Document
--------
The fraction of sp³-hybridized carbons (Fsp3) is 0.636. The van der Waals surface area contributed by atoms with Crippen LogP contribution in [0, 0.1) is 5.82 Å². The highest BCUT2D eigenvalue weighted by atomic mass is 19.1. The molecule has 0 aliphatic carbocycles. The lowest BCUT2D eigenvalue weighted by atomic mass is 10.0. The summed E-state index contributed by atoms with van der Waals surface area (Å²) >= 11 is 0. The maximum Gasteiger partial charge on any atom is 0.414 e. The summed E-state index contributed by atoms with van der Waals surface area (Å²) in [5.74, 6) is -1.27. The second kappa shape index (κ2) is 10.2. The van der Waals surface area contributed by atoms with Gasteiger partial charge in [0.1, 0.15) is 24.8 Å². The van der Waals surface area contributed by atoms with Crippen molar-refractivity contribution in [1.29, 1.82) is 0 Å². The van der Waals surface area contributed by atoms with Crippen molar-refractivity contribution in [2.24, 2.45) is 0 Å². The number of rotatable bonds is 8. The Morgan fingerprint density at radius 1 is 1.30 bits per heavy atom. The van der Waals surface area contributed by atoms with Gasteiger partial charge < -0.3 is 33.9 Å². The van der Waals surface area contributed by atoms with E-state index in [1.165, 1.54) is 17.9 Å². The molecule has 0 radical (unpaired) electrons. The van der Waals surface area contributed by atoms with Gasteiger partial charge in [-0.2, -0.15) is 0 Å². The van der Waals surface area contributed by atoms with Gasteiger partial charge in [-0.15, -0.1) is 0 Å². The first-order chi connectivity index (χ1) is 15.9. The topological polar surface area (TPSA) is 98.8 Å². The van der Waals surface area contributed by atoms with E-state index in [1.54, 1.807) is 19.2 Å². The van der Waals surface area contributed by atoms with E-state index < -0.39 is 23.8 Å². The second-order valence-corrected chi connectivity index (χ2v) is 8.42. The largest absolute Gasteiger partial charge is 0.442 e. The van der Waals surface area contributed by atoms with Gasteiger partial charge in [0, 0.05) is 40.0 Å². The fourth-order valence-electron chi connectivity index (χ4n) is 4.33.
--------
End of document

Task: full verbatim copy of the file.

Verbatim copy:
The fraction of sp³-hybridized carbons (Fsp3) is 0.636. The van der Waals surface area contributed by atoms with Crippen LogP contribution in [0, 0.1) is 5.82 Å². The highest BCUT2D eigenvalue weighted by atomic mass is 19.1. The molecule has 0 aliphatic carbocycles. The lowest BCUT2D eigenvalue weighted by atomic mass is 10.0. The summed E-state index contributed by atoms with van der Waals surface area (Å²) >= 11 is 0. The maximum Gasteiger partial charge on any atom is 0.414 e. The summed E-state index contributed by atoms with van der Waals surface area (Å²) in [5.74, 6) is -1.27. The second kappa shape index (κ2) is 10.2. The van der Waals surface area contributed by atoms with Gasteiger partial charge in [0.1, 0.15) is 24.8 Å². The van der Waals surface area contributed by atoms with Crippen molar-refractivity contribution in [1.29, 1.82) is 0 Å². The van der Waals surface area contributed by atoms with Crippen molar-refractivity contribution in [2.24, 2.45) is 0 Å². The number of rotatable bonds is 8. The Morgan fingerprint density at radius 1 is 1.30 bits per heavy atom. The van der Waals surface area contributed by atoms with Gasteiger partial charge < -0.3 is 33.9 Å². The van der Waals surface area contributed by atoms with E-state index in [1.165, 1.54) is 17.9 Å². The molecule has 0 radical (unpaired) electrons. The van der Waals surface area contributed by atoms with Gasteiger partial charge in [-0.2, -0.15) is 0 Å². The van der Waals surface area contributed by atoms with Gasteiger partial charge in [-0.15, -0.1) is 0 Å². The first-order chi connectivity index (χ1) is 15.9. The topological polar surface area (TPSA) is 98.8 Å². The van der Waals surface area contributed by atoms with E-state index in [1.54, 1.807) is 19.2 Å². The van der Waals surface area contributed by atoms with E-state index < -0.39 is 23.8 Å². The second-order valence-corrected chi connectivity index (χ2v) is 8.42. The largest absolute Gasteiger partial charge is 0.442 e. The van der Waals surface area contributed by atoms with Gasteiger partial charge in [0, 0.05) is 40.0 Å². The fourth-order valence-electron chi connectivity index (χ4n) is 4.33.